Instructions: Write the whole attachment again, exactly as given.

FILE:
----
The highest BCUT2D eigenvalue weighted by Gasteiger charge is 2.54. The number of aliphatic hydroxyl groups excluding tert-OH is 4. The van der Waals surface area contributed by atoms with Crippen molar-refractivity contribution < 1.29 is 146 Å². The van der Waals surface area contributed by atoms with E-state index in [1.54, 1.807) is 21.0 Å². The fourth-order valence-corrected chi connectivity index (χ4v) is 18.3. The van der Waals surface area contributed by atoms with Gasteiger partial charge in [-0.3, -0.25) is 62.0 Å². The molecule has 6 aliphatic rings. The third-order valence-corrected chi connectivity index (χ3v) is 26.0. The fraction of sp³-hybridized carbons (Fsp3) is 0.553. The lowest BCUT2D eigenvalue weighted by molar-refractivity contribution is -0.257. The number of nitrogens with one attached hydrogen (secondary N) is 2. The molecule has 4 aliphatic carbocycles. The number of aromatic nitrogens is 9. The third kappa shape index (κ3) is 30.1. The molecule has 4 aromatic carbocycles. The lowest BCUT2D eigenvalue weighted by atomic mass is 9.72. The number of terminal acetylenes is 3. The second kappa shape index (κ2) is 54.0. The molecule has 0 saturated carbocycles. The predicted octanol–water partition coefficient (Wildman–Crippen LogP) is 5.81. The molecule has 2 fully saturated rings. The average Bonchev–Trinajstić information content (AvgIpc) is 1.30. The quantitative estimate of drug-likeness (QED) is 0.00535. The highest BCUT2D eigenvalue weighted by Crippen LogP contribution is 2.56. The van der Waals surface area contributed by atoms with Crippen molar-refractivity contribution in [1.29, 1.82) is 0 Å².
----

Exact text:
The highest BCUT2D eigenvalue weighted by Gasteiger charge is 2.54. The number of aliphatic hydroxyl groups excluding tert-OH is 4. The van der Waals surface area contributed by atoms with Crippen molar-refractivity contribution < 1.29 is 146 Å². The van der Waals surface area contributed by atoms with E-state index in [1.54, 1.807) is 21.0 Å². The fourth-order valence-corrected chi connectivity index (χ4v) is 18.3. The van der Waals surface area contributed by atoms with Gasteiger partial charge in [-0.3, -0.25) is 62.0 Å². The molecule has 6 aliphatic rings. The third-order valence-corrected chi connectivity index (χ3v) is 26.0. The fraction of sp³-hybridized carbons (Fsp3) is 0.553. The lowest BCUT2D eigenvalue weighted by molar-refractivity contribution is -0.257. The number of nitrogens with one attached hydrogen (secondary N) is 2. The molecule has 4 aliphatic carbocycles. The number of aromatic nitrogens is 9. The third kappa shape index (κ3) is 30.1. The molecule has 4 aromatic carbocycles. The lowest BCUT2D eigenvalue weighted by atomic mass is 9.72. The number of terminal acetylenes is 3. The second kappa shape index (κ2) is 54.0. The molecule has 0 saturated carbocycles. The predicted octanol–water partition coefficient (Wildman–Crippen LogP) is 5.81. The molecule has 2 fully saturated rings. The average Bonchev–Trinajstić information content (AvgIpc) is 1.30. The quantitative estimate of drug-likeness (QED) is 0.00535. The highest BCUT2D eigenvalue weighted by Crippen LogP contribution is 2.56. The van der Waals surface area contributed by atoms with Crippen molar-refractivity contribution in [1.29, 1.82) is 0 Å².